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Formal composition of partial system behaviors

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Formal composition of partial system behaviors

Mizouni, Rabeb (2008) Formal composition of partial system behaviors. PhD thesis, Concordia University.

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Abstract

Modeling the behavior of a system under development has shown to be a very effective way to ensure that it will have better chance to be constructed correctly. With the growing complexity of systems, building this model has become a major task that requires a significant time investment and a high level of expertise. Incremental approaches that help construct a system model from partial behavioral descriptions have been widely adopted. The challenge in such approaches lies in finding both the adequate behavioral formalism that fits the needs of the analyst as well as the formal composition mechanism that facilitates the generation of the expected behavioral model and produces a verifiable model. Within this framework, use case approaches have been accepted in the industry because they make the process of requirements engineering simpler. In the first stage of their development, use cases have been associated with requirements gathering and domain analysis since they allow the partial description of system behavior in a more intuitive manner. During the last decade, their use has been expanded to include all phases of the lifecycle. Consequently, the model representing use cases has an increasing importance. Although use case approaches present benefits in terms of improving the communication among stakeholders, permitting incremental construction of the system specification, and improving the requirements traceability, such approaches have some drawbacks in relation to their lack of formality. In fact, it is difficult to validate and verify use cases for completeness and consistency. This thesis addresses the problem of modeling use cases and their composition based on formal models in order to generate a system specification that can be used for validation and verification. We tackled the problem of both composing overlapping use cases that share partial similar behaviors, and composing non overlapping use cases according to additional criteria. We experimented with different formal models of use cases having different levels of expressivenesses to develop an approach for use case composition. All use case models we tackled are state-based models. We first started by proposing an approach for composing use cases expressed as extended finite state machines with variables that characterize their states. The use case model allows the definition of explicit loops. The state characterization is used as the criterion of composition. It allows the detection of common states between use cases that have to be merged in the overall system model. When composing, we proposed an approach that protects the user-defined loops from unexpected scenarios that may threaten their behavior. As a second step, we proposed to compose use cases based on the interactions they are making between each other. In this context, an interaction is defined as an invocation of a use case by another. Unlike the first approach, use cases are no more considered overlapping. When composing, we developed an approach that avoids unexpected scenarios. Finally, we proposed a general approach for composing system behaviors where partial system behaviors are defined as state based model using imperative expressions. Each use case describes a certain system concern. The imperative expression represents the composition criterion. In fact, it defines the semantics of the composition to perform. Our approach is fully automated and provides the advantage of generating a state based model that meets the intended behavior without allowing unexpected scenarios. The approach is formalized in the case of finite state machines and extended finite state machines.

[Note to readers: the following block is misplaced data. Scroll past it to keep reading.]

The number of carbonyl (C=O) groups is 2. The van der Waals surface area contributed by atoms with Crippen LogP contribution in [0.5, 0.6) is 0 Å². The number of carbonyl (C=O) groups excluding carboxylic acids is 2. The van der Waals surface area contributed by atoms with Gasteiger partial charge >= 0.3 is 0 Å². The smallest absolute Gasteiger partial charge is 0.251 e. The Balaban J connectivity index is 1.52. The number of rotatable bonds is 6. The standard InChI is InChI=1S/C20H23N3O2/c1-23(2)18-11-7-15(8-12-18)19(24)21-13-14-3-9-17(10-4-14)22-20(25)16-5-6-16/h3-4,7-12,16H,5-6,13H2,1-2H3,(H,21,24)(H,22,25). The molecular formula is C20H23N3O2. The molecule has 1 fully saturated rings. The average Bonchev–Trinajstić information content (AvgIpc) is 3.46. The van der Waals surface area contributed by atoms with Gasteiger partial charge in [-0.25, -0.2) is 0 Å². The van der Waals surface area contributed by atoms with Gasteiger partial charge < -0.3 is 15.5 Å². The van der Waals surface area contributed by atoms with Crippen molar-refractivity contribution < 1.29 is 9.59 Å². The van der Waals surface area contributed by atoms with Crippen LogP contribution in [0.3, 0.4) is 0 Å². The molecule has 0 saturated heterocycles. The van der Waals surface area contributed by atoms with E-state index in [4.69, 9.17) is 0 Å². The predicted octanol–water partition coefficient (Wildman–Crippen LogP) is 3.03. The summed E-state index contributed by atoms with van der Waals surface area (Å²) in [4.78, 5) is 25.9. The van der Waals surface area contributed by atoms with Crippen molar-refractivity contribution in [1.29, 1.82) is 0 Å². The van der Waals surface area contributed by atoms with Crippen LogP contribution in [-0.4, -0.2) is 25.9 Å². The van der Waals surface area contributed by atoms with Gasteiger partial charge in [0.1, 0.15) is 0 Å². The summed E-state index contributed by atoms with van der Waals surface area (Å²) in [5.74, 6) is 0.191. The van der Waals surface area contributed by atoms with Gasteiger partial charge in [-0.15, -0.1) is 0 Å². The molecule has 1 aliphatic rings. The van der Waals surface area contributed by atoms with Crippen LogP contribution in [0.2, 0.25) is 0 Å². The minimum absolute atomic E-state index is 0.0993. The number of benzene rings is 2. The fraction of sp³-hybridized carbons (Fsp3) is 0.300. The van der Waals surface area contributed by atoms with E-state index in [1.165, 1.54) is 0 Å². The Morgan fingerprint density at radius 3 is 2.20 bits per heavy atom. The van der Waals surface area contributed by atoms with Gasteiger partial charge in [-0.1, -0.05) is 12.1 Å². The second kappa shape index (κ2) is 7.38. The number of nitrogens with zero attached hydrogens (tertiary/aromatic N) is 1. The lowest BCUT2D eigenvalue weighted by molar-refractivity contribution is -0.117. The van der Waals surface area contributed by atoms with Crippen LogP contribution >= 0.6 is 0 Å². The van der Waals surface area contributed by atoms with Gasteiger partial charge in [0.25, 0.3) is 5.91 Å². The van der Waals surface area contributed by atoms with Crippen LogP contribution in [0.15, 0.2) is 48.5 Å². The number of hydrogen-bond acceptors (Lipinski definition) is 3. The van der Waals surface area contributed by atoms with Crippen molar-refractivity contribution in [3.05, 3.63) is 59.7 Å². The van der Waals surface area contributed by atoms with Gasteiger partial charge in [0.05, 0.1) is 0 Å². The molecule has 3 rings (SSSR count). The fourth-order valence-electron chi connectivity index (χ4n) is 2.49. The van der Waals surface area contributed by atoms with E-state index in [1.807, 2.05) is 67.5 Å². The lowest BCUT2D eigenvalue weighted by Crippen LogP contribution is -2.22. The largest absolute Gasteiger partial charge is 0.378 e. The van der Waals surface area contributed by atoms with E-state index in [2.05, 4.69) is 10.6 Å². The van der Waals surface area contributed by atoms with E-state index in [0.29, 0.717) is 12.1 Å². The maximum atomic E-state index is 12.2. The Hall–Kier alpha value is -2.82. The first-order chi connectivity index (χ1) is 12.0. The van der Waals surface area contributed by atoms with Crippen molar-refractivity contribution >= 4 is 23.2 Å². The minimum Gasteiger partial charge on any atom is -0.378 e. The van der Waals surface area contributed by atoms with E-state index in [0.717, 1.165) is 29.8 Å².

Divisions:Concordia University > Gina Cody School of Engineering and Computer Science > Electrical and Computer Engineering
Item Type:Thesis (PhD)
Authors:Mizouni, Rabeb
Pagination:xviii, 237 leaves : ill. ; 29 cm.
Institution:Concordia University
Degree Name:Ph. D.
Program:Electrical and Computer Engineering
Date:2008
Thesis Supervisor(s):Dssouli, Rachida
ID Code:975842
Deposited By: Concordia University Library
Deposited On:22 Jan 2013 16:16
Last Modified:18 Jan 2018 17:41
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